Pierce, Garnett honored in Boston


BOSTON -- Paul Pierce and Kevin Garnett have played a combined 2,499 regular season games and 267 playoff games in their 35 seasons in the NBA.

And yet their highly-anticipated return to Boston Sunday night -- Game No. 42 of the regular season for the 2013-14 Brooklyn Nets -- proved to be the most difficult game either of the future Hall of Famers has ever had to endure.

"I was telling Kevin, I was telling everybody -- this was the toughest game I ever had to play," Pierce said after he and Garnett were treated like rock stars at TD Garden, receiving raucous ovations and emotional video tributes that nearly moved them to tears before the Nets beat the Celtics 85-79 in front of a sellout crowd.

"It was tougher than any championship game. Tougher than any Game 7. This game was just so hard to really just focus and concentrate on what was at hand."

Garnett felt the exact same way.

"This was by far the hardest day I've had to focus," Garnett said. "This was bigger than Minnesota, even when I went back to Minnesota."

Garnett called the Celtics' treatment of him and Pierce Sunday night "over the top."

Pierce played the first 15 seasons of his career in Boston, becoming the second all-time leading scorer in franchise history behind only John Havlicek, while Garnett played six seasons there and made an immediate impact. Pierce, Garnett and Ray Allen teamed up to form the "Big Three" in 2007-08, and ended up capturing the championship that season, their first season together.

Pierce and Garnett were dealt to the Nets in the offseason. Pierce had to convince Garnett not to retire and waive his no-trade clause and join him in Brooklyn. It worked, but the two looked shell-shocked as they sat at the podium and were introduced as the newest members of the Nets.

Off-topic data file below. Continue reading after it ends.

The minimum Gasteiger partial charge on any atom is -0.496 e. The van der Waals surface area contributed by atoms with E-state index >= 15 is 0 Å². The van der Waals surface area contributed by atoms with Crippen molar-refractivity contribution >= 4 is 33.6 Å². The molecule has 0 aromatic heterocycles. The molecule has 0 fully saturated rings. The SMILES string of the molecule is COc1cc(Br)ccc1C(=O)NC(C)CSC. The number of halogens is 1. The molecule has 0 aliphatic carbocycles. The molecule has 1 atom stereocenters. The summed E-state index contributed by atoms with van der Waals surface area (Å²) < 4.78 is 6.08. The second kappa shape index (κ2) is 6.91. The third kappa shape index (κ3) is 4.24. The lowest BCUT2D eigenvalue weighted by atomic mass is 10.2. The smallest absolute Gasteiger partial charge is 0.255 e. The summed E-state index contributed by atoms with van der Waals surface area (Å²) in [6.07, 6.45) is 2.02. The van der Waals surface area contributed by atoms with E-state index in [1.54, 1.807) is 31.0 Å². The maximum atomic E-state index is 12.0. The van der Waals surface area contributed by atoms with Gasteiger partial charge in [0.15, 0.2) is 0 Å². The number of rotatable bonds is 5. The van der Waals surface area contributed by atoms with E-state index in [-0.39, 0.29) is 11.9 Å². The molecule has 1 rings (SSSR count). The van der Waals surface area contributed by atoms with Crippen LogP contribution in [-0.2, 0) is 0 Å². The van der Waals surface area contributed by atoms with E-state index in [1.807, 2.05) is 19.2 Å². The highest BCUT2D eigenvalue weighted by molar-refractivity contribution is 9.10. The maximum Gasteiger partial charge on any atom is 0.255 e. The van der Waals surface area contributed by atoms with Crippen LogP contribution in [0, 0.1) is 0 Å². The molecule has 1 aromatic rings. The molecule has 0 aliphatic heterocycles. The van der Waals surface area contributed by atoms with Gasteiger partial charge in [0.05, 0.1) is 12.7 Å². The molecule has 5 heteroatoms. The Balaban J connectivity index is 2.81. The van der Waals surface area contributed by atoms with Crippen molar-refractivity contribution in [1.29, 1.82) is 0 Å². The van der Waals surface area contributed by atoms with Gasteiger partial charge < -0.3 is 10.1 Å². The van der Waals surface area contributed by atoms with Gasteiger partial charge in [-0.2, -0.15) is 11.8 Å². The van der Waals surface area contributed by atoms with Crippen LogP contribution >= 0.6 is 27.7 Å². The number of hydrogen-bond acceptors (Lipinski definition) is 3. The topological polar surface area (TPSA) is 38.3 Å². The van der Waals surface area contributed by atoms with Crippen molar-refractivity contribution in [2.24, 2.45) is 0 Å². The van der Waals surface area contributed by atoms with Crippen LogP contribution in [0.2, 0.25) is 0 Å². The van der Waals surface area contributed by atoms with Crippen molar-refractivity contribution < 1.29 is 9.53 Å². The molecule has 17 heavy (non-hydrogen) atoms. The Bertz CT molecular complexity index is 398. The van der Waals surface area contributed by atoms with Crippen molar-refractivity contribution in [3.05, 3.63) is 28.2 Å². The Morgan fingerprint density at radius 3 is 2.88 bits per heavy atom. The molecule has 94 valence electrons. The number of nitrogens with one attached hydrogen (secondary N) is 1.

What began as a struggle quickly turned into a success story, with Pierce and Garnett playing a vital role in Brooklyn's turnaround. The Nets (20-22) started the season 10-21, but have gone 10-1 since the start of 2014.

Pierce had hoped he'd be able to make his emotional return to Boston earlier in the season, but the NBA schedule-makers weren't that kind. In the end, though, it was worth it.

"Paul and I were joking before the game, who was going to tear up and drop a tear," Garnett said. "I had lumps in my throat, but I kept it under control, and tried to focus as much as I could."

Pierce was closer to breaking down, much like a woman who was shown on the Jumbotron holding his No. 34 jersey and bawling her eyes out.

"I did notice that. It was tough. It was tough for me to swallow. I was probably like five seconds from shedding [tears]. I was five seconds, I'll admit to it," Pierce said.

While Garnett said what they accomplished as Celtics will live on forever, he and Pierce knew Sunday night's game was going to be weird. And it was.

"We had dinner with [former teammate  Rajon] Rondo last night," Pierce said. "It was good to see him. I couldn't think about anything but today, really. It was hard for me to sleep, just laying in a downtown hotel in Boston, when I'm used to being at my house. Getting into the arena, coming through the back side, making a left [to the visitor's locker room] instead of a right. Just everything was so different, and it was great, though."

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